Make sure you have the right amount of vital fluids in your vehicle. The important ones (besides oil) are brake fluid, transmission fluid and coolant. Without the right amount of brake fluid, your vehicle may be hard to stop. Without the right level of transmission fluid, gear shifting may be erratic. And without the right amount of coolant, your engine may overheat.
Ok, so if you put off calling your Uncle Joe today, he probably will be ok with that. But when it comes to these important vehicle maintenance points, prevent procrastination… and prevent problems down the road.
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When it comes to preventive maintenance on our vehicles, most of us Falconer drivers remember to get our oil changed. But services that occur at longer intervals — like transmission service — sometimes get overlooked. Yet transmission service is part of car care. A poorly maintained transmission will fail and lead to repairs.The transmission transfers power from the engine to the drive wheels. When it's clean and well-lubricated, it gives maximum fuel efficiency. But when it gets dirty or worn down, your transmission will suffer. Your transmission relies on transmission fluid to keep everything running well.This is why the transmission fluid must be changed periodically. Your owner's manual will give you a recommended time schedule for this service. Or, you can ask your friendly and knowledgeable I-86 Truck Repair & Auto Service service advisor. Generally, the interval is around 35,000 miles (55,000 km) or every two years. But the interval for your vehicle may be shorter or longer.At I-86 Truck Repair & Auto Service in Falconer, transmission fluid can usually be changed while you wait and is simple and not particularly expensive. Compared to the cost of transmission repairs or a new transmission, it's downright cheap! So take some good auto advice from the team at I-86 Truck Repair & Auto Service and take care of your transmission. It will pay you back in a longer, smoother ride.
If you smell gasoline in your vehicle, pay attention to your nose. That's because it has an important message for you.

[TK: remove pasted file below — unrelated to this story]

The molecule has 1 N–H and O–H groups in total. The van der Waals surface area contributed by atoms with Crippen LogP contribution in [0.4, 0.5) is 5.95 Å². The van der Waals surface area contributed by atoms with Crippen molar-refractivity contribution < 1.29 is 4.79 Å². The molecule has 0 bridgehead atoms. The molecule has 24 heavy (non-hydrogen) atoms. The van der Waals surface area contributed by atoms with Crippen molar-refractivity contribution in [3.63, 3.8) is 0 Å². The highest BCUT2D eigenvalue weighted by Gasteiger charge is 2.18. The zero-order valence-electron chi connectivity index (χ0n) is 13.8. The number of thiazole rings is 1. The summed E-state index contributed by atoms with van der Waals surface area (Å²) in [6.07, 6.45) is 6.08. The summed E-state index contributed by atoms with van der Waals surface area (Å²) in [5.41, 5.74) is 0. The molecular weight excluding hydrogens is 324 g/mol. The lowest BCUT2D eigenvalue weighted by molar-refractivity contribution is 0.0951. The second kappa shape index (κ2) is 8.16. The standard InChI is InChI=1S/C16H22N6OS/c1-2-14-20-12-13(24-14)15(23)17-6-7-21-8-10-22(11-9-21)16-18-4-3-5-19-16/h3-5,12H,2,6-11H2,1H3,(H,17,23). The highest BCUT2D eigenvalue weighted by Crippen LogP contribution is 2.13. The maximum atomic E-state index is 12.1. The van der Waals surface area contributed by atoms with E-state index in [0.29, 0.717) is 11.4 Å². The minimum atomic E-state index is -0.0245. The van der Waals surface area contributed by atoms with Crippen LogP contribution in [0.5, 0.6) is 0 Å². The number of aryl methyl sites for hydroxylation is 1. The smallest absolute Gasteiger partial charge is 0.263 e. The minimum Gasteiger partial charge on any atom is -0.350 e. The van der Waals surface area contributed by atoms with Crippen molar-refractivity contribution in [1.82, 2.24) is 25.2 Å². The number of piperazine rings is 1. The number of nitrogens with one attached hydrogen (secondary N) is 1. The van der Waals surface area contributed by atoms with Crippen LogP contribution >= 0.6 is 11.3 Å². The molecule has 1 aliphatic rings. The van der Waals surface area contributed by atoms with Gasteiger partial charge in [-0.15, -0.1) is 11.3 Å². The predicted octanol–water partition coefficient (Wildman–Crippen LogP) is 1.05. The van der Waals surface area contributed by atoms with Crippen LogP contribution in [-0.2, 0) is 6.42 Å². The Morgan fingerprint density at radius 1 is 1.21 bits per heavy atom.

Newer vehicles should never have a gasoline smell inside. One of the most dangerous conditions can come when your fuel line system has a leak or multiple leaks. Vehicles with fuel injectors are under pressure, meaning a crack or small hole in a fuel line can allow vaporized fuel to escape, sometimes around hot engine parts. Gasoline vapor and hot metal? You see the problem.
One of the most common causes of a gasoline smell inside a vehicle is a fuel tank leak. The gas tank can rot or be punctured by road debris. A I-86 Truck Repair & Auto Service technician can evaluate the condition of your fuel tank and suggest either repair or replacement.
Fuel injectors can develop small leaks around their seals or O-rings. Those can deteriorate over time as the material they are made of gets old and less flexible. A technician can replace those parts.
Modern vehicles contain something called a charcoal canister. It gathers evaporating gasoline vapors from inside your fuel tank and prevents them from venting out to the atmosphere. If that canister has a leak, you'll smell it. One hint that you have a problem is the Check Engine light may come on.
You may have a leak in your fuel tank vent hose. Or you may be smelling gasoline simply because your gas cap is loose, the cap is faulty or—yes this does happen—your gas cap is missing altogether.
Consider the dangers of gasoline fumes seriously. Inhaling them can be bad for your health or they may start a fire. Don't fool with fuel; have gasoline odors checked out right away.